BEN CLASSON/Herald photo

CHICAGO — “Big Ten sucks! Big Ten sucks!”

Kirk Herbstreit said he hears it wherever he goes as an analyst with ESPN’s College Gameday, a testament to the rest of the country’s view on the Big Ten conference.

“I walk on the set, and they just destroy me no matter where I go,” said Herbstreit, a former quarterback at Ohio State University. “I’ve been on the show for 13 years. It’s never been like that. The last two years, that’s all it is.”

In fact, a lot has been made lately of the struggles Big Ten teams have seen in bowl games. When you add that to the weak non-conference schedules most teams in the conference play — Wisconsin included — there’s plenty of fuel for the fire burning around the Big Ten.

“It’s important that we go win. There’s not a lot we can say until we go and win,” said Ron Zook, head coach at the University of Illinois. “There’s no doubt in my mind that the Big Ten conference is a great conference. … But it is important that we take care of business that way.”

At the Big Ten football media day July 24 and 25 in Chicago, nearly every coach argued he felt the conference was stronger than ever.

“I think the Big Ten in 2008 is going to be better than it was in ’06 and ’07,” said OSU head coach Jim Tressel, whose Buckeye team lost the past two National Championship games. “Obviously we think that this is the finest group of coaches in America. It’s just what we believe of one another. So when you do line up the Big Ten, I’m sure like every other conference feels about themselves, every team could be the champion.”

“The Big Ten conference is very healthy; it’s very competitive,” said Purdue’s Joe Tiller, who will be entering his final season as the head coach of the Boilermakers. “A lot has been placed on one game, and that’s unfortunate.”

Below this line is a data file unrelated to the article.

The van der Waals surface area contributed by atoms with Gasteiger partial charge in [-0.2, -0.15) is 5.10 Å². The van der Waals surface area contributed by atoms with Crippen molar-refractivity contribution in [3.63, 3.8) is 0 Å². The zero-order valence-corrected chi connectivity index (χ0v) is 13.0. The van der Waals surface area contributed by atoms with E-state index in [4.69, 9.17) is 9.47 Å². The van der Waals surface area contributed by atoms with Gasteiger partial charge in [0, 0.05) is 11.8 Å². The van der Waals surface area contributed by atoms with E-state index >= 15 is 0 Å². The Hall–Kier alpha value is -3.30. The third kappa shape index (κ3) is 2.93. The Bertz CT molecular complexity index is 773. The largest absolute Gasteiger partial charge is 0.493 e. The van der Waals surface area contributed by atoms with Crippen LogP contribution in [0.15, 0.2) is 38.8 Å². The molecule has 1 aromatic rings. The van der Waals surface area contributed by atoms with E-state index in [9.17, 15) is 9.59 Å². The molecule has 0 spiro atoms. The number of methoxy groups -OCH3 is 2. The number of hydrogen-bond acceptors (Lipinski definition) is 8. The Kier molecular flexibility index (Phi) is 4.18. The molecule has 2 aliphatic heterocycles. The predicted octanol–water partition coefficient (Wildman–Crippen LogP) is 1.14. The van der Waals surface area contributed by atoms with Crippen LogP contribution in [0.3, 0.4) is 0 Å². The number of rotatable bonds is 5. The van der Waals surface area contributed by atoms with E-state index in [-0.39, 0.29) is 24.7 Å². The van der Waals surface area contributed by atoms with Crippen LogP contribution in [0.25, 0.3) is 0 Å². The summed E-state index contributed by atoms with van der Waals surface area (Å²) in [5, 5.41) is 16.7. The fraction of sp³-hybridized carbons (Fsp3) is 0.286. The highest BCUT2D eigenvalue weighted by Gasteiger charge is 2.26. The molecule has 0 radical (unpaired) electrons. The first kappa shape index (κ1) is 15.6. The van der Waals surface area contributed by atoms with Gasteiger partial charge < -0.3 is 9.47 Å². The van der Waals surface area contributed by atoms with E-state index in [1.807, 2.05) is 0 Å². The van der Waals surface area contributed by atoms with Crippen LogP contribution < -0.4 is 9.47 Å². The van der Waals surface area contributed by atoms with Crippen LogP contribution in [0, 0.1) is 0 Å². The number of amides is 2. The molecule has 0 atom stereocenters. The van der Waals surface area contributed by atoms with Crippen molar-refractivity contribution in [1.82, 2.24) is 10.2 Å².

That one game Tiller alluded to is the bowl game most teams finish their season with. Of late, the Big Ten has not fared well in postseason bowl games. In 2008, five of the eight Big Ten teams in bowl games lost. Highlighting the conference’s struggles last year were Ohio State’s 38-24 loss to LSU in the BCS National Championship and Illinois’ 49-17 drubbing at the hands of USC in the Rose Bowl.

But in Herbstreit’s eyes, too much emphasis has been placed on the bowl games when looking at the strength of the conference, particularly in 2007 when the Buckeyes and Michigan Wolverines both lost their respective BCS games.

“Florida goes and embarrasses Ohio State, and then Michigan loses to USC — I think if Michigan would have beat USC, it would have been severe, but it wouldn’t have been as severe. Then it became not just Ohio State as a joke, but the Big Ten as a joke.

“The encore was Michigan loses to Appalachian State. That becomes a punch line,” Herbstreit added. “Then they look like they have ankle weights on against Oregon. That becomes a punch line. Then other games, like Iowa lost to Western Michigan; Wisconsin was losing to The Citadel at halftime. Whatever could go wrong went wrong.”

Herbstreit and many of the coaches addressed the strength of schedule issue as well. Like OSU, who will play a road game at USC this season, Herbstreit thinks Wisconsin can go out and schedule games against tougher non-conference foes.

“Ohio State’s done it; Michigan’s done it. … I think Wisconsin needs to step up and play some heavyweights,” Herbstreit said. “They’ve reached a point as a program where they can go to USC. … That’s how you’re going to destroy this image.”

In Bielema’s first two seasons at the helm, the Badgers have lacked a big non-conference game on their schedule. Last year, Wisconsin faced Washington State, UNLV and The Citadel. In 2006, it was Bowling Green, Western Illinois, San Diego State and Buffalo.

Not exactly the USC Trojans. Still, Bielema defended his team’s scheduling.

Fresno State, who Wisconsin plays Sept. 13, is ranked in the top 25 in some of the preseason polls. UW also hosts Akron the first week of the season — which Bielema said “has shown over the last two years especially to be strong within their conference” — and Marshall in week two, a team that upset Kansas State when Bielema was an assistant there.

“Those three games in itself I think speak for themselves,” Bielema said.

It remains to be seen, however, whether Wisconsin’s non-conference schedule in 2008 will be strong enough to gain respect from other conferences of the country, or if the Badgers and other Big Ten programs will continue to be the butt of the joke around the NCAA.

“The Big Ten’s always been hated by the SEC and the Pac 10, but it’s never been a punch line. And right now — not by me, but by what I hear — they mock the Big Ten; they laugh at the Big Ten,” Herbstreit said. “They think the Big Ten is the most overrated, overhyped conference in the country every year. And it’s a shame.”